Finally, and the most important contribution of this commentary, Sinclair turns his attention to the contribution Revelation makes to our understanding of Christian faith (Part Five). He nicely offers the suggestion that Revelation’s message is relevant to our own culture because John’s vision of human life is roughly analogous to our own historical, spiritual and psychological experience; and his hopeful message of the triumph of divine glory over human evil and suffering remains apropos in today’s climate where various Beasts still have power over the citizens who populate the various Babylons of our world. Revelation bids us out of this world, where the liberal myths of human progress and secular power are exposed as fictions, into the real world of God’s reign, where we are loved and remembered by name in fellowship with God and the Lamb. Such is the stuff that endures as gospel truth, for ‘salvation and glory and power belong to our God’ long after the smoke rises up from the ashes of the very last Babylon and Beast of human civilization (cf. Rev. 19:1–3).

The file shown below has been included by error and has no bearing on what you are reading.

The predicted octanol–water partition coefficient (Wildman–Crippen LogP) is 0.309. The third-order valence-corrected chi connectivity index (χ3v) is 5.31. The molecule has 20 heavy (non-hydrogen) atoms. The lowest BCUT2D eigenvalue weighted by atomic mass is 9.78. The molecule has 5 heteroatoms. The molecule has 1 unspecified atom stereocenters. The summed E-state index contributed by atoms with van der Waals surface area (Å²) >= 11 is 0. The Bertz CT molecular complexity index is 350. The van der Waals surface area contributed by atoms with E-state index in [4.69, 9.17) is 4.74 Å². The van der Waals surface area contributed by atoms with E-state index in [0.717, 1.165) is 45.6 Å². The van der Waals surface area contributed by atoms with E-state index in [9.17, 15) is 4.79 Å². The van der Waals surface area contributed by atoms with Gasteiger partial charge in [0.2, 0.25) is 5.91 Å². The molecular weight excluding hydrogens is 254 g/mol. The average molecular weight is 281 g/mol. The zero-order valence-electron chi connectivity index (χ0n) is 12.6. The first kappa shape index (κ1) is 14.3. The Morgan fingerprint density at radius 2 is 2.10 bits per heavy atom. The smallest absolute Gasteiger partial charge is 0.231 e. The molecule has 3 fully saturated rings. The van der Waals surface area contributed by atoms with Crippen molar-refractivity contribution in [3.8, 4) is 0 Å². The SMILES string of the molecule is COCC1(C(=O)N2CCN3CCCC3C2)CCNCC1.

Robert W. Wall

Seattle Pacific University, Seattle, WA